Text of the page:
Conceptualising smart contracts and their effects is easier when viewed with a contextual example of what smart contracts currently are and also what they feasibly could be. A conservative estimate of the capacity of smart contracts would focus on their relevance to financial contracts between individuals. You can imagine a situation where several investors buy a property and proceed to extract rent from it. Smart contracts could be used to split the income between the parties automatically when an account is paid. This not only streamlines the process but also removes any chance of fraud or financial impropriety from a party who would be managing the capital distribution.

A similar system to this hypothetical scenario was The DAO in 2016. The DAO was an attempt to have an entirely virtual venture capital fund. It was started on the Ethereum blockchain and coded on solidity. Both of these facts are important, as Ethereum has full functionality for smart contracts and solidity was a language with a syntax very similar to JavaScript that was created to code smart contracts. The DAO lacked any board of directors or management hierarchy and was functionally stateless. Ownership of the DAO came from Digital Share Tokens, which were used by investors to vote on projects for the overall organisation to fund. In June 2016 the DAO was subject to an attack, which managed to reroute 1/3 of the overall assets of the organisation (held in Ethereum coins). This shows not only the power of smart contracts to create an incredibly decentralised, innovative structure, but also open the door for unforeseen technological threats.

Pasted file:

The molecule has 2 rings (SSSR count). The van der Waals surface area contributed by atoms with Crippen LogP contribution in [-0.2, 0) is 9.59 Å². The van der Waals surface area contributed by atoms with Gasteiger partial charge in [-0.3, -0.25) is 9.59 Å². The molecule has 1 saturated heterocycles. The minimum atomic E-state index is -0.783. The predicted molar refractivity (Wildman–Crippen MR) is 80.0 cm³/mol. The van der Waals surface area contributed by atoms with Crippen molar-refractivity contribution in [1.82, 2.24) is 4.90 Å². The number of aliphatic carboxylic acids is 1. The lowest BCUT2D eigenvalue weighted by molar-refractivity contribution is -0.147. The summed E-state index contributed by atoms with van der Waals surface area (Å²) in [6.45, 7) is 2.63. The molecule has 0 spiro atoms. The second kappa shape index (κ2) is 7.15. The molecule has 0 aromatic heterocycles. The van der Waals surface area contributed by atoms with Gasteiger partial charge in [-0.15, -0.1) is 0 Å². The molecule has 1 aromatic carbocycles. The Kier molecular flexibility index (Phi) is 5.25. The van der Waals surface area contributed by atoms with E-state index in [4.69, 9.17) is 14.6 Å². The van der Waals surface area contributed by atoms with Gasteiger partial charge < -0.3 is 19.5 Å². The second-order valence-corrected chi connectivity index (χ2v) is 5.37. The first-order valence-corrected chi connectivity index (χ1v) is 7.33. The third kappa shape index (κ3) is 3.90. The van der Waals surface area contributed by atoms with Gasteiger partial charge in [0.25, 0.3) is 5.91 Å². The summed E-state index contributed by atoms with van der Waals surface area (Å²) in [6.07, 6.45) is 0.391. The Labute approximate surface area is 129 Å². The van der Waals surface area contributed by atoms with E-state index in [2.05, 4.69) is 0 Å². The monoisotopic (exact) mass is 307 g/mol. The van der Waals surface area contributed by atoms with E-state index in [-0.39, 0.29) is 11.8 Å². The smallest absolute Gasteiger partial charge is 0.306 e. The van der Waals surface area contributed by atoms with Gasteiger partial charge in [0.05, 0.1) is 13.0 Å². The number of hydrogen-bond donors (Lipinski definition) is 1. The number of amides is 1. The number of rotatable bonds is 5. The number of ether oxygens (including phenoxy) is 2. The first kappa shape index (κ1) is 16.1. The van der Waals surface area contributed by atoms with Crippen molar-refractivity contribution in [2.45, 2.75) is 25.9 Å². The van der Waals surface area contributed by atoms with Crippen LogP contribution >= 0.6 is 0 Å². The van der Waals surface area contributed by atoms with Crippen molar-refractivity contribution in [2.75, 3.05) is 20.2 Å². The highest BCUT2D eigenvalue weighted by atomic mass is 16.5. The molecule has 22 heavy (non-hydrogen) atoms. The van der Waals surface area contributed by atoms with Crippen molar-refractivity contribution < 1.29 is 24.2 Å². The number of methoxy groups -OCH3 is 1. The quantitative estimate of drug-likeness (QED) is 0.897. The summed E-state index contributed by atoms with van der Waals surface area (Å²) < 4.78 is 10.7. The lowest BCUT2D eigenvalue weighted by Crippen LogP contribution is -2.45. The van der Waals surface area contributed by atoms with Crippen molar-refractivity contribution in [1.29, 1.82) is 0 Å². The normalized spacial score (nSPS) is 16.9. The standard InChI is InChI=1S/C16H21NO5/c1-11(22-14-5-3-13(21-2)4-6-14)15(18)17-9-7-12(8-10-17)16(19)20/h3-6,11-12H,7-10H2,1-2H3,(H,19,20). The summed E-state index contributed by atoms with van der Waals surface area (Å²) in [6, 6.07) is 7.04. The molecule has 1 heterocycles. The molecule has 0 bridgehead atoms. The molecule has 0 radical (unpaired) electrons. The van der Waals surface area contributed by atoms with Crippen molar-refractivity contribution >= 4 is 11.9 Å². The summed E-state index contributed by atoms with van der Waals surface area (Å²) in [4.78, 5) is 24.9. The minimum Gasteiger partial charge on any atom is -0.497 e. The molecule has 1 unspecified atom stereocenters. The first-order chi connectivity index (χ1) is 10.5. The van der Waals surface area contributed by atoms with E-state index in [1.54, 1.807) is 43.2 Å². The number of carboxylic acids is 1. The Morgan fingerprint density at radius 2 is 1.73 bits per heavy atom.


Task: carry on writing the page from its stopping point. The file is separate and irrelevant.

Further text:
Another real life smart contract company (and a favourite for DAO funding in 2016) was slock.it, a company which provides a smart contract enabled entry system based on swipe cards. Once the seller has received payment, the smart contract would activate and allow the buyer to use their card to open a specific door. This technology could feasibly be used for services like Airbnb and reduce the amount of owner oversight necessary for property access.

In a similar way, smart contracts not only allow transfer of access to property but also property itself. So called “smart property” allows the transfer of title deeds, be it for vehicles or real estate. This can allow a really streamlined and certain system where for instance once payments have concluded on a car, the title can be transferred instantaneously to the consumer.

Our recent webinar went into the specific legal and business impacts of smart contracts, a talk necessary for anyone who wants to go into tech law or simply be prepared for emerging trends in e-commerce.